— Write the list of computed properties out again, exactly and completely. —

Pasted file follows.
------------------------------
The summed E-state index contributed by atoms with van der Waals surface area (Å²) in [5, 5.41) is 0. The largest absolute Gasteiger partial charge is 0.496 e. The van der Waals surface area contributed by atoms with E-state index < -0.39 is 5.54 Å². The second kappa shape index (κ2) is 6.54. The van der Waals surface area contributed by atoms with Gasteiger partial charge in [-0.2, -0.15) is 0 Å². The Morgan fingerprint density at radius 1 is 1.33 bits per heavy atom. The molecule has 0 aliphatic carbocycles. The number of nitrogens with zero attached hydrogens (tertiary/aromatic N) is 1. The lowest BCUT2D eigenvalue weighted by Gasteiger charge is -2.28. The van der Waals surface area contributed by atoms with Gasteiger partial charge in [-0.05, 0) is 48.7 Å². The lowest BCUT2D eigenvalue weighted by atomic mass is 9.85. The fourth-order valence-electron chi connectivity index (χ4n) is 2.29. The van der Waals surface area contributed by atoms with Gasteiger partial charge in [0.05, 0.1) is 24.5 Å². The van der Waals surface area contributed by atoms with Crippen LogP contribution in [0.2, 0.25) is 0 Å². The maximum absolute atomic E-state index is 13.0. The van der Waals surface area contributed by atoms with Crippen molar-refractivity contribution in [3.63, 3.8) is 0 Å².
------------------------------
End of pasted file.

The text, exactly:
The summed E-state index contributed by atoms with van der Waals surface area (Å²) in [5, 5.41) is 0. The largest absolute Gasteiger partial charge is 0.496 e. The van der Waals surface area contributed by atoms with E-state index < -0.39 is 5.54 Å². The second kappa shape index (κ2) is 6.54. The van der Waals surface area contributed by atoms with Gasteiger partial charge in [-0.2, -0.15) is 0 Å². The Morgan fingerprint density at radius 1 is 1.33 bits per heavy atom. The molecule has 0 aliphatic carbocycles. The number of nitrogens with zero attached hydrogens (tertiary/aromatic N) is 1. The lowest BCUT2D eigenvalue weighted by Gasteiger charge is -2.28. The van der Waals surface area contributed by atoms with Gasteiger partial charge in [-0.05, 0) is 48.7 Å². The lowest BCUT2D eigenvalue weighted by atomic mass is 9.85. The fourth-order valence-electron chi connectivity index (χ4n) is 2.29. The van der Waals surface area contributed by atoms with Gasteiger partial charge in [0.05, 0.1) is 24.5 Å². The van der Waals surface area contributed by atoms with Crippen LogP contribution in [0.2, 0.25) is 0 Å². The maximum absolute atomic E-state index is 13.0. The van der Waals surface area contributed by atoms with Crippen molar-refractivity contribution in [3.63, 3.8) is 0 Å².